A year ago yesterday The New York Times published the famous three-sentence letter by the Rev. Bruce Shipman that ended his career as Episcopal chaplain at Yale. Responding to a Times report on growing anti-Semitism in Europe, Shipman said some of that hatred was fostered by Israeli policies, including the “carnage” in Gaza and the occupation.
As hope for a two-state solution fades and Palestinian casualties continue to mount, the best antidote to anti-Semitism would be for Israel’s patrons abroad to press the government of Prime Minister Benjamin Netanyahu for final-status resolution to the Palestinian question.
The uproar that followed involved even the president of Yale (who had just given a big talk on free speech). Shipman was compelled to resign his chaplaincy; and many Jewish publications scolded him for the suggestion that Israel was to blame. The Center for Jewish Life at Yale held a special conference about anti-Semitism that seemed designed to kick Shipman down the stairs again.
But this summer, several Jewish sources have echoed Shipman’s meaning.
First, here is Abe Foxman writing in the Washington Post July 10, With Jews’ Power Comes Responsibility:
What share of what Israel does justifies criticism, and what share does not, are subject to interpretation and consideration. But part of the discussion must always be: What can Israel do, what does it need to do better, how can its actions have an impact, not on the haters who will always be there but on the many non-anti-Semites who are troubled by some of its policies?
The temptation to reject such thinking as blaming the victim should be resisted. We are not living in an age of fantasists, though plenty of fantasists are still around. We are proud that Jews have a modicum of power, and we should act accordingly.
The rejection of this approach undermines the ability to deal with the real anti-Semitism that exists.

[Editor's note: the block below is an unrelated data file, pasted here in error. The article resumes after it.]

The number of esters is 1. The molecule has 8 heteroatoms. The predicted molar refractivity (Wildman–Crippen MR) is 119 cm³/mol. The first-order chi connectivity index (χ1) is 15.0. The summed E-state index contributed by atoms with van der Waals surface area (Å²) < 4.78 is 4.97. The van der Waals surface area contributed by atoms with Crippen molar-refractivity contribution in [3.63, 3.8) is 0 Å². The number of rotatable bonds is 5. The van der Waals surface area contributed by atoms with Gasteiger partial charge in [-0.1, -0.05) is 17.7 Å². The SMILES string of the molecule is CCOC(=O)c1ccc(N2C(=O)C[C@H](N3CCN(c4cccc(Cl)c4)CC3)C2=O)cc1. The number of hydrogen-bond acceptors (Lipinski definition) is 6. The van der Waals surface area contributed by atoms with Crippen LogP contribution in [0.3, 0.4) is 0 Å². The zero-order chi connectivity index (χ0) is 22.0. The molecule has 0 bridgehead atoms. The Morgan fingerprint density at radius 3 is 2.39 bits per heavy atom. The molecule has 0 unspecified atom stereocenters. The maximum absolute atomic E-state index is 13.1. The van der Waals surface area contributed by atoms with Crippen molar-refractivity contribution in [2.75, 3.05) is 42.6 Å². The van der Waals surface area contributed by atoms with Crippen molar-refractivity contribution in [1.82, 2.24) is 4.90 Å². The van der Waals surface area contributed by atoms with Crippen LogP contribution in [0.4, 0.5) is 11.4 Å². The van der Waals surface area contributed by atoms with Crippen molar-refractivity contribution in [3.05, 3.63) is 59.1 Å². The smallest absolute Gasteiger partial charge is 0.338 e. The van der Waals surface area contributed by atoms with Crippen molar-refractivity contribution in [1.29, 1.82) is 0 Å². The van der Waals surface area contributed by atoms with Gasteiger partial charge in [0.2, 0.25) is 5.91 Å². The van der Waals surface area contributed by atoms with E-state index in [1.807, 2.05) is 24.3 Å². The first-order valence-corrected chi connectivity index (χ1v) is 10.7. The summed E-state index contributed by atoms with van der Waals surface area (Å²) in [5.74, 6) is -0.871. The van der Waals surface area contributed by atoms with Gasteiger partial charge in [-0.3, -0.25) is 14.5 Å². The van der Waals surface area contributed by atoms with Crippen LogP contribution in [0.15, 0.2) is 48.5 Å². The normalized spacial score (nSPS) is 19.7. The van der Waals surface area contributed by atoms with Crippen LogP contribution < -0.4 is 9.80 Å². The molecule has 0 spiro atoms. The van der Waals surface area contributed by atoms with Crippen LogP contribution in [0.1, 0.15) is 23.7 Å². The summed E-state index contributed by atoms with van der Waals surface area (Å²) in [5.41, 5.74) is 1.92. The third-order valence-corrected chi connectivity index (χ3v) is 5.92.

And it prevents what is needed both in the community and in Israel: a serious conversation about not only how to combat our enemies but also what we need to do to make things better and to weaken the fertile environment in which the enemies of Israel plant their poisonous seeds.
Then in July the Jewish People Policy Institute released its latest report on world Jewry. The report said that Israel’s actions can cause “difficulties” for Jews in western societies.
Following up the report, the rightwing site Arutz Sheva said “rising anti-Semitism” has made the relationship between Israel and western Jews “even more complicated.”
“On the one hand, it caused Israel’s role as a shelter for persecuted Jews to stand out, yet on the other hand, it sharpened questions concerning the connection between Israel’s policy and attacks against Jews all over the world and as to its role as the representative of Jews who are not its citizens.”
JJ Goldberg filled in the picture of the report in the Forward:
During a roundtable discussion the institute held near New York with local Jewish community leaders, “most said that Israel’s actions during war cause them to be ‘prouder’ of Israel,” the report says. But “when asked to characterize how they thought ‘other Jews in the community’ felt in the same regard, a higher proportion also identified feelings of ‘detached,’ and even ‘embarrassed.’”
Far more alarming, the report says that Israel’s wars have a strong, direct impact on the relationships of Diaspora Jews to their surrounding communities and societies. Mainstream Jewish community leaders in several countries told the institute that there is an “automatic tendency” for the surrounding non-Jewish society to “view Jews as representatives of the pro-Israel position.”
This has the direct result — as the institute initially noted last year, the current report points out — of “increasing the frequency and severity of harassment/attacks on Jews in various places around the world.”
“This insight was particularly emphasized this year in light of the bloody incidents in the Jewish community of France,” the report says. It quotes a Jewish community leader from France saying: “Every time [Israel uses force] synagogues are burned.”…….
Drawing a causal link between European anti-Semitism and Israeli behavior — between any anti-Semitism and any Jewish behavior, for that matter — is taboo in current Jewish discourse, to the point that suggesting it is itself treated frequently as an anti-Semitic act. It must have been frightening for scholars operating in this environment to stumble across first-hand testimony that the link is real.
The fact that so many Jews can address this question without any career damage, and it’s kryptonite for a non-Jewish clergyman (of considerable experience and gravity) is a sad reflection on the American discourse. In fact, it’s a form of ethnic discrimination. And it’s unfair. It’s one thing if only members of a persecuted minority get to comment on that minority; I understand that ancient prohibition. But when you have power– a lot, I say; or a “modicum of power,” as Foxman says — then you should be able to take some criticism.